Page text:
The National Audit Office (NAO) has confirmed that it intends to conduct an investigation into Ofcom's recent auction of 4G spectrum, to see whether it achieved the best possible return for the UK economy.
The sale of British airwaves raised £2.3 billion for the public purse - £1.2 billion short of the £3.5 billion predicted by Chancellor George Osborne, and also below the £4 billion analysts had estimated based on prices fetched in recent European 4G auctions.
The NAO's auditor general, Amyas Morse, has now written to Labour MP Helen Goodman, saying that he intends to conduct a value for money study of the auction. The NAO is currently scoping the study, and will announce shortly on its website what it will cover and when to expect the report.
Ahead of the auction, Ofcom chief executive Ed Richards had distanced himself from the government's claims that the sale of 4G spectrum would raise £3.5 billion, claiming that the first time he heard the figure was in the Autumn Statement.
At a press conference in December, Richards said that Ofcom would not attempt to predict how much the sale of 4G spectrum would raise, adding that revenue maximisation was not the objective of the auction. The reserve price was set at £1.3 billion.
"We will be judging the auction ourselves on whether we believe it has successfully produced an efficient outcome, in which the bidders were able to express their preferences thoroughly and clearly and effectively during the process such that we're confident that the spectrum will be used in the most efficient way," Richards said at the time.
"However many billions the actual revenue is, the real economic benefit here is in the benefit to consumers and the the economy from the deployment of these highly valuable services. If we were to calculate the estimated economic benefit of that, it would massively dwarf the revenues from the auction, so that is the game for us."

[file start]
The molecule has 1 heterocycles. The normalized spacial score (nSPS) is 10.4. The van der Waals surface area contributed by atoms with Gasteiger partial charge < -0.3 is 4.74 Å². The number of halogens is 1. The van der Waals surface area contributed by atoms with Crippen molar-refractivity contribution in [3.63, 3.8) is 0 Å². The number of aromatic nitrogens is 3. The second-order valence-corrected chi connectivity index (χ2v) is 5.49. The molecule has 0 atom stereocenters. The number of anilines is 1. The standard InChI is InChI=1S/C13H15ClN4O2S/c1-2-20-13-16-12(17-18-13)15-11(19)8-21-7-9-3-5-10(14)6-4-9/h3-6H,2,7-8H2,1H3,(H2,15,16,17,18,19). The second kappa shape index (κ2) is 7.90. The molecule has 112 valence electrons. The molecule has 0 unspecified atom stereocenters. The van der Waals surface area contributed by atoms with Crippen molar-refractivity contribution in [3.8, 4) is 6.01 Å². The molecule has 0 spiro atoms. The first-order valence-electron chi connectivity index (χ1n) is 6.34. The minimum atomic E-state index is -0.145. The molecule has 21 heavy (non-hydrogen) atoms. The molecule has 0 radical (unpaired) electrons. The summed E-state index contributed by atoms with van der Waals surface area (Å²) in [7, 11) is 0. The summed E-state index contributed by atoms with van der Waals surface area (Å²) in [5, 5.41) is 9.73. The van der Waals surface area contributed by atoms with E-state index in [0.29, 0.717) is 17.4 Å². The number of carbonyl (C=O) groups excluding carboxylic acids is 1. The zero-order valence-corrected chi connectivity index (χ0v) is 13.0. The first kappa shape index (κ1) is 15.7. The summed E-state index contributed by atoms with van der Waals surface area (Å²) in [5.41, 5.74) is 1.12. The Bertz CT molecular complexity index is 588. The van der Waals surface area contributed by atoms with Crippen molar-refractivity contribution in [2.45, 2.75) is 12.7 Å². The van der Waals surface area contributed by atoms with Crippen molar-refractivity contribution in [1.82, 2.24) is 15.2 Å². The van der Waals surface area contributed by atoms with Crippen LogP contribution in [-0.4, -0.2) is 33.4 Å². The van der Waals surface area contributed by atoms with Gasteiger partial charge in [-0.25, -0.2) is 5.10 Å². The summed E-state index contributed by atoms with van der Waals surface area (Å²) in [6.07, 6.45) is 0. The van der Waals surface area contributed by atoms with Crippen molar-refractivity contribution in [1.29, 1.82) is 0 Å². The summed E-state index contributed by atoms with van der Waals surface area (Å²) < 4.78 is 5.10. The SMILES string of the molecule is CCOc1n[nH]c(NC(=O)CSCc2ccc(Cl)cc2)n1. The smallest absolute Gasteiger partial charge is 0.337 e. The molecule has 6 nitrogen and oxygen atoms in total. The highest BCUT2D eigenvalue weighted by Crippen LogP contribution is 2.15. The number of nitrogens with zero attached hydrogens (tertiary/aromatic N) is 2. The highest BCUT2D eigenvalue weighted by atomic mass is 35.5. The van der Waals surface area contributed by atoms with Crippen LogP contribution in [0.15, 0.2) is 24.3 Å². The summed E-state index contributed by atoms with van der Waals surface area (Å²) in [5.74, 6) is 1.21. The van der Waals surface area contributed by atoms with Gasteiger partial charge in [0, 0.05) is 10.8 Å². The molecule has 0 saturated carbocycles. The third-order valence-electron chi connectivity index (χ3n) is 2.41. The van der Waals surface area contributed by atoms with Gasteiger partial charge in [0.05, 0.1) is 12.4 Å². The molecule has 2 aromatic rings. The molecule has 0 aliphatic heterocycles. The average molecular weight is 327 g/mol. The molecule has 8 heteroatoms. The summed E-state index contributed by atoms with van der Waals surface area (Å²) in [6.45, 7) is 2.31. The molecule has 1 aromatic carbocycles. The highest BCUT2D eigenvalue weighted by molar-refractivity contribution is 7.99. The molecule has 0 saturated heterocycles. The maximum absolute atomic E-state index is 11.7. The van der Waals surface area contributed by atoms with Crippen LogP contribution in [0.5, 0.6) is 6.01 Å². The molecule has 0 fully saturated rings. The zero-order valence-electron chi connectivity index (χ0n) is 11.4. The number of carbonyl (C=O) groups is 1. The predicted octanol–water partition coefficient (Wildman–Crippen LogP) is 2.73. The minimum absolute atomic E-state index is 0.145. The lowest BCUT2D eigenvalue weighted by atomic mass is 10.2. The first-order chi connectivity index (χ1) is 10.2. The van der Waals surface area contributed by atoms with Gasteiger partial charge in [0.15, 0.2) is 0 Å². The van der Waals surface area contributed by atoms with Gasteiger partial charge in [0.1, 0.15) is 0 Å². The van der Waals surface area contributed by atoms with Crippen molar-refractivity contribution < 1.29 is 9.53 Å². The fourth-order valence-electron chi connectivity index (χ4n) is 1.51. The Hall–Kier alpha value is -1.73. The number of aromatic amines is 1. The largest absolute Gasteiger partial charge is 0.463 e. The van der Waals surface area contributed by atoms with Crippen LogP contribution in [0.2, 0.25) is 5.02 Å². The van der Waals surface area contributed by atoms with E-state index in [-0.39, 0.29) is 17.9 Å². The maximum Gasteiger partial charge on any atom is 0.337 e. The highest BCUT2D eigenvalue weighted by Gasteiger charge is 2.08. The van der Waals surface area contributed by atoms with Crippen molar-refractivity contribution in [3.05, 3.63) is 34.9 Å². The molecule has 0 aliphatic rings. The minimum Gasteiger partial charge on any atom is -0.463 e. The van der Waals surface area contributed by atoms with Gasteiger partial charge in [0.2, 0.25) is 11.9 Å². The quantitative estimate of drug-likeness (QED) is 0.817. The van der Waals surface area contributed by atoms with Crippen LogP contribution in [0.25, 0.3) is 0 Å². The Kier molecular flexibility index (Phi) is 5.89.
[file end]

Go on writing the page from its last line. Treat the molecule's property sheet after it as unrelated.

In a letter to Morse, however, Goodman said that by not making maximising the auction's revenues an objective for Ofcom, the government had failed to get value for money.
"It is entirely right that the National Audit Office has launched this investigation. Serious questions must be answered as to why the Conservative-led government ended up £1 billion short of the estimate George Osborne had provided just months earlier," Goodman told The Guardian.
"When the 3G auction took place, Labour ensured that maximising revenue was an objective. The Conservative-led government did not do the same for the 4G auction, which I believe was a serious mistake." The 3G auction in April 2000 raised £22.5 billion.
Commenting on the news, analysts at Espirito Santo said that the issue is contentious, as the forecast proceeds of £3.5 billion were included in the government finances in the Autumn Statement last December, and have effectively already been spent.
"This investigation is a questionable use of public funds, in our view - the structure of the auction was set up to ensure four credible national wholesale mobile operators (notably reserving spectrum for the fourth largest operator, Three UK), not to maximise revenues for the Government. We believe the Government was being over-optimistic in its forecasts."
As yet, no new 4G services have gone live as a result of the auction, although the UK's largest operator EE is already providing 4G in 50 towns and cities using its re-farmed 1800MHz spectrum.
O2, Vodafone, Three and BT are expected to launch their own 4G services using the newly auctioned 800MHz and 2.6GHz spectrum in the summer.